13 February 2006
Useful and Useless Baby Gear
I sent in the application to sign my youngest child up for kindergarden last month. My dealings with baby gear are now confined to trying to sell the stuff too heavy to ship to friends and family, via a classified ad or e-Bay (an effort on Craig's List proved a failure). [Anyone interested in an almost new crib with mattress, portable play pen, high chair, or battery powered swing for a reasonable price is urged to send me an e-mail. FOB Wash Park Prophet's garage.] But, the recent birth of a nephew, a two year old's birthday party, and a vertiable baby boom among friends and more distant family, as well as a response to my recent post on WIC and breast feeding have conspired to make me to reflect and what purchases were and were not necessary in our baby years.
We were a family that had the luxury of allowing my wife to stay home with the children for both of our children for an extended period, whihc permitted her to breast feed for not just the six months recommended by the pediatricians, but in fact, the full time necessary until they could subsist on solid food. This also allowed her to make the overcooked vegetables and spend time to cut up larger bites of food.
As a result, we used maybe two or three cans of baby food for the two children combined and could have done without them. We also made essentially no use of bottles or breast pumps (and I don't feel any lack for not "participating" in feeding the babies in the middle of the night). We skipped pacifiers, because they can encourage unpleasantly firm biting in breast feeding. And, while we had perhaps a dozen little packets of the lotion (all free samples) that advertises itself as being useful for soothing a breast feeding mother's skin from chapping, we used perhaps a third of a packet.
We got a baby bath, but we didn't use it more than once or twice, if at all. By the time they were too big for the sink, they were big enough for the regular bath.
The wireless intercom proved useless. Our homes have always been "not too big" and our babies always had an ample ability to make a racket that could be heard throughout the house when they needed attention. The little gate we bought to seal off doors or hallways never proved strong enough to stop our babies, and so also ended up not being used.
We did use fine wooden crib we bought briefy for our first child. But, we never used the cushions that padded the sides, out of fear that our baby might get tangled in them and suffocate, and the babies never seemed very interested in the mobiles we got to adorn it either (although they loved the music that one of them could be wound up to make). Our second child preferred the portable play pen to the crib for some reason, so it wasn't used at that point.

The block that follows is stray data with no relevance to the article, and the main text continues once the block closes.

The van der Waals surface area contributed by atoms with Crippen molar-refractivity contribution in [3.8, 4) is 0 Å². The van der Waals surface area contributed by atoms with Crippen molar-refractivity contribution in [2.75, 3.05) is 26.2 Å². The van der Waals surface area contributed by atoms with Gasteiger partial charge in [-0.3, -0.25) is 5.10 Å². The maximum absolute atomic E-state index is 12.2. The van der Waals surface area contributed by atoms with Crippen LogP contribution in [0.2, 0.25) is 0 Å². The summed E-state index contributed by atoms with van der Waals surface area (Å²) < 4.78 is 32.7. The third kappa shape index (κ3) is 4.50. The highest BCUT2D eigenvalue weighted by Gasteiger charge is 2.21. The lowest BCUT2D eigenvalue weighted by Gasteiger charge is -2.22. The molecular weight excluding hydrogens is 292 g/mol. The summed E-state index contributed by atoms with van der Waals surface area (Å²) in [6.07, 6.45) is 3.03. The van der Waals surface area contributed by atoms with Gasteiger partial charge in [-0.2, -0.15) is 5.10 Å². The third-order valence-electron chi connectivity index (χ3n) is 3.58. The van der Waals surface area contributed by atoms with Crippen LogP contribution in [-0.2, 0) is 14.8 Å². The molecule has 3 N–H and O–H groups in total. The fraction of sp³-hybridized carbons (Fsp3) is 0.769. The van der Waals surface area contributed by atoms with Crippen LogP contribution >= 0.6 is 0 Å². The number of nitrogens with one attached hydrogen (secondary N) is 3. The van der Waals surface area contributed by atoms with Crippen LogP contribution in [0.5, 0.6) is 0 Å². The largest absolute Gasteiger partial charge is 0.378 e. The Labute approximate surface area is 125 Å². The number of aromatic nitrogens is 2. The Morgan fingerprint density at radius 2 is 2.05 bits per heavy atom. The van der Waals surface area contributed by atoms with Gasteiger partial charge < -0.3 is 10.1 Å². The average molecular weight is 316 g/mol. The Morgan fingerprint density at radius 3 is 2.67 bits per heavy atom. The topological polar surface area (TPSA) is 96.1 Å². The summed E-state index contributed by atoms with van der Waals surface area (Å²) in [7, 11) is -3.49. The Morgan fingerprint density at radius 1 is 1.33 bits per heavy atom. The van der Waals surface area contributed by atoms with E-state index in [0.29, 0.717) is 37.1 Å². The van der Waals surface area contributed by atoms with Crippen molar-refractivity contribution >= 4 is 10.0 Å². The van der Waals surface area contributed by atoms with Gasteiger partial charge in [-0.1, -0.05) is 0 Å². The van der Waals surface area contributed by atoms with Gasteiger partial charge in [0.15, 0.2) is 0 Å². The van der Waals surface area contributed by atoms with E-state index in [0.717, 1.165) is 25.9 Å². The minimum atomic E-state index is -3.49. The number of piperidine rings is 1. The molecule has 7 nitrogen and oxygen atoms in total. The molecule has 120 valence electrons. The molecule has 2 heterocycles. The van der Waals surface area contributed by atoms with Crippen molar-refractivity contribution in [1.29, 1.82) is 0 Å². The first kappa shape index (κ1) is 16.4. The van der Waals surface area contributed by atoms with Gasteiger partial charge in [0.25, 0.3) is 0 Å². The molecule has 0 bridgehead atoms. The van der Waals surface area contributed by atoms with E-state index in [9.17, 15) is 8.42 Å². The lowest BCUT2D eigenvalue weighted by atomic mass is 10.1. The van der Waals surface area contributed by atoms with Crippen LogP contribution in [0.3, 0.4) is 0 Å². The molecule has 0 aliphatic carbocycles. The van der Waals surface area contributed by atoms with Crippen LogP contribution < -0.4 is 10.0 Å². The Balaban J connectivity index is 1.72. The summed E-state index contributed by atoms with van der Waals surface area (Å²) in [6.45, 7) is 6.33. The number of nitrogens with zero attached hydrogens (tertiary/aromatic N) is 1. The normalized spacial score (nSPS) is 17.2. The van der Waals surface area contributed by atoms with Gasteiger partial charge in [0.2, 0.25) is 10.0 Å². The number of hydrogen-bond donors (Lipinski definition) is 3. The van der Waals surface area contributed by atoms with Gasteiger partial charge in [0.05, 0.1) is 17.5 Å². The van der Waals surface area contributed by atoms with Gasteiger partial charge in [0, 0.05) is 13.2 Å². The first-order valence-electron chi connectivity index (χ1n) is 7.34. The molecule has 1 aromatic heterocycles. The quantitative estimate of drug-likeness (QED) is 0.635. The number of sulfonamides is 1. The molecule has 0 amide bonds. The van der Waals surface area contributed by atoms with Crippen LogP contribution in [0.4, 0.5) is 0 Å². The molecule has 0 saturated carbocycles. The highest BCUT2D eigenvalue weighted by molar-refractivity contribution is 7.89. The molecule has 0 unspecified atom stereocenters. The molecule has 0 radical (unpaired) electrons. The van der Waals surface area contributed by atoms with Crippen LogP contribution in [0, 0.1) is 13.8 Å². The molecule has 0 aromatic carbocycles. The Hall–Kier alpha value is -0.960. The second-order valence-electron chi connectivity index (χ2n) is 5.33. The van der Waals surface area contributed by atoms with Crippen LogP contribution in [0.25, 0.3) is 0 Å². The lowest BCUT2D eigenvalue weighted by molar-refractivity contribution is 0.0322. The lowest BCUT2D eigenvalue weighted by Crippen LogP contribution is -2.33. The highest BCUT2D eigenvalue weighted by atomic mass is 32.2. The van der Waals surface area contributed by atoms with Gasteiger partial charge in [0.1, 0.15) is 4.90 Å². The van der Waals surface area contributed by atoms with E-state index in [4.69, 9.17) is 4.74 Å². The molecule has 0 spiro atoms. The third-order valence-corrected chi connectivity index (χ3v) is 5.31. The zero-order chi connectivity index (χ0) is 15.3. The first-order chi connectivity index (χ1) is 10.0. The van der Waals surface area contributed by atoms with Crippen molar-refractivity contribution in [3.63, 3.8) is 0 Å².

The rocking horse only got light use, although they did play with it. But, the automated swing was indispensible for a while.
This isn't to say that we bought nothing, or that everything we bought was useless. Children have all sorts of clothes and toys and books and other gear, even if you keep it simple, and the armoire that we bought to hold all of that stuff has never been empty and is still heavily used now. Disposable diapers, disposable wipes, a portable changing pad were invaluable, as was the diaper bag that they were carried in. We could never figure out how to use our diaper genie, however, and so we used more conventional trash cans.
Car seats, of course, were absolutely necessary (indeed, they are the only piece of baby gear that you are required by law to own.) The strollers, too, received heavy use, as did child sized blankets used for both bed and stroller trips. Indeed, we needed several -- a light one for travelling, a heavier one for rougher urban terrain, and later a double jogger when we had two children -- the better ones were worth it because they didn't break. We tried various kinds of baby carriers (a hip sling, a guerney that carried the baby frontward facing and a backpack among them), but settled on just one (the backpack).
We bought all sorts of child proofing gear, but ultimately we settled on using it for just two base cabinets, the liquor cabinet and the one that housed our cleaning supplies. This was probably a good move. The ability to get into the cabinet with the much more interesting pots and pans kept them from getting too determined about the more dangerous cabinets which I'm sure that they could have made their way into had they really tried.
A solid high chair proved useful, although the table mounted one kept falling off.
Overall, the impression I was left with is how little gear it actually takes to raise a baby, although, of course, they don't remain babies forever and a stay out home breast feeding mom is key to this equation. Sometimes, less is more.
Posted 8:40 AM